The window of opportunity for Russia and Japan to officially end World War II with a peace treaty narrowed again after Prime Minister Shinzo Abe's visit to Moscow on Tuesday failed to end in a breakthrough. There's still time for Abe to secure his legacy, but a lot depends on Russian President Vladimir Putin's increasingly shaky domestic standing.

As I wrote when Putin and Abe met in November (the meeting Tuesday was their 25th), both leaders need a deal more than ever. For Abe, an end to the dispute with Russia over islands the Soviet Union seized from Japan at the end of World War II would be the big win he needs to serve out his term and become Japan's longest-serving prime minister, while potentially driving a wedge between Russia and China, which together present the biggest threat to Japan's security.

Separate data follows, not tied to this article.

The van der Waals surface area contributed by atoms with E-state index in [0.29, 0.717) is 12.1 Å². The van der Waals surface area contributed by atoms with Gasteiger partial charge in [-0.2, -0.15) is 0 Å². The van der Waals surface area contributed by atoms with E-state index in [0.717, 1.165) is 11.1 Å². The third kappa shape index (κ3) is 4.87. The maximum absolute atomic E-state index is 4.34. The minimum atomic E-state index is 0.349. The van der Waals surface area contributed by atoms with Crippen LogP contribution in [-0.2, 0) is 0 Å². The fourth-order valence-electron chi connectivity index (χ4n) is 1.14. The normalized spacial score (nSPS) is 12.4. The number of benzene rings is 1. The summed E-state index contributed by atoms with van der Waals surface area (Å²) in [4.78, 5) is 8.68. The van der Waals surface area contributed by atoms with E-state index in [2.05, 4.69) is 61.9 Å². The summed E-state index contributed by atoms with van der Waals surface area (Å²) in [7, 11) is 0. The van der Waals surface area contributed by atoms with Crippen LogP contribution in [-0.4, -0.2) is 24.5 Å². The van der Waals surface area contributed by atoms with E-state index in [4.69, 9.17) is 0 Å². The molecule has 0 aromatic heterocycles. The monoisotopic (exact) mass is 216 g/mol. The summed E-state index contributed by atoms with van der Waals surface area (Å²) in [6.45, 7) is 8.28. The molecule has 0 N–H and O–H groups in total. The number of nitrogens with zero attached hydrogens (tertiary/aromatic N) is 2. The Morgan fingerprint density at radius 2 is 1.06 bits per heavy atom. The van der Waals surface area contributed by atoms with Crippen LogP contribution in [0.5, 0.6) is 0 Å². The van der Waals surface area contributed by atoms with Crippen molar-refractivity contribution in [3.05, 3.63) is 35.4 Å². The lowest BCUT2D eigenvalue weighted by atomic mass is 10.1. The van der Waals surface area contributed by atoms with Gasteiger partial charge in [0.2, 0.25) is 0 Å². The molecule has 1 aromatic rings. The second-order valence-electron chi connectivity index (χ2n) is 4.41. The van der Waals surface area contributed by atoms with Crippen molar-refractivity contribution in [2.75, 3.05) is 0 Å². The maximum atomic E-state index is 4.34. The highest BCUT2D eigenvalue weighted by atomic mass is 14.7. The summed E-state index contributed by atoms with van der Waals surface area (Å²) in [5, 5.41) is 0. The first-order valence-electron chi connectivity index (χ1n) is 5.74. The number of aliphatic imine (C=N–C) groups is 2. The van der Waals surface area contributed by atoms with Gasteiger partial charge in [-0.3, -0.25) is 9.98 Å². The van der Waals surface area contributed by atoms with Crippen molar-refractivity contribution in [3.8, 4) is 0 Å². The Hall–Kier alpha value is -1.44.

For Putin, an agreement with Japan would be both strategically and tactically beneficial. The development of Russia's vast Far East is one of the president's strategic priorities, and he hopes to get Japan's help to counterbalance China's growing role in the region. Putin appears to be out of productive foreign policy ideas, and forging a closer relationship with Japan would offer some exciting opportunities. Negotiating a peace treaty that would include nonaggression guarantees would undermine U.S.-Japanese military cooperation, and could undercut U.S. attempts to isolate Russia economically.